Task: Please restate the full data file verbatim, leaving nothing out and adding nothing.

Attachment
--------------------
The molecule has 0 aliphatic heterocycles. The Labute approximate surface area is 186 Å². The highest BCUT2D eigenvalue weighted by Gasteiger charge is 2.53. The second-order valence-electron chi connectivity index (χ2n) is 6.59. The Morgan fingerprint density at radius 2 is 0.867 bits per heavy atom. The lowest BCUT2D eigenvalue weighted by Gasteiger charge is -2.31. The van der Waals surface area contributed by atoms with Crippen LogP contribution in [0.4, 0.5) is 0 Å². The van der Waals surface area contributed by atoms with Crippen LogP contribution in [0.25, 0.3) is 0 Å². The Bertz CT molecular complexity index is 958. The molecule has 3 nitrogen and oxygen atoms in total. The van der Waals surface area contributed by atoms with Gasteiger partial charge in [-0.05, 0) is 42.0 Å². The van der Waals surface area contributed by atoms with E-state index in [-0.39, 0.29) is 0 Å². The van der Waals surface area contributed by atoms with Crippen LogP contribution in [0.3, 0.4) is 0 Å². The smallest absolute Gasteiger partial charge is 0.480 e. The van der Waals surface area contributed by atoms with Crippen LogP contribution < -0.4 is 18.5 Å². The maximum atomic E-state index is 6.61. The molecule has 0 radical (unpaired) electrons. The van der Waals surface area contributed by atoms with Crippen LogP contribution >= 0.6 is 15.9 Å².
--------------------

The molecule has 0 aliphatic heterocycles. The Labute approximate surface area is 186 Å². The highest BCUT2D eigenvalue weighted by Gasteiger charge is 2.53. The second-order valence-electron chi connectivity index (χ2n) is 6.59. The Morgan fingerprint density at radius 2 is 0.867 bits per heavy atom. The lowest BCUT2D eigenvalue weighted by Gasteiger charge is -2.31. The van der Waals surface area contributed by atoms with Crippen LogP contribution in [0.4, 0.5) is 0 Å². The van der Waals surface area contributed by atoms with Crippen LogP contribution in [0.25, 0.3) is 0 Å². The Bertz CT molecular complexity index is 958. The molecule has 3 nitrogen and oxygen atoms in total. The van der Waals surface area contributed by atoms with Gasteiger partial charge in [-0.05, 0) is 42.0 Å². The van der Waals surface area contributed by atoms with E-state index in [-0.39, 0.29) is 0 Å². The van der Waals surface area contributed by atoms with Crippen LogP contribution in [0.3, 0.4) is 0 Å². The smallest absolute Gasteiger partial charge is 0.480 e. The van der Waals surface area contributed by atoms with Crippen LogP contribution < -0.4 is 18.5 Å². The maximum atomic E-state index is 6.61. The molecule has 0 radical (unpaired) electrons. The van der Waals surface area contributed by atoms with Crippen LogP contribution >= 0.6 is 15.9 Å².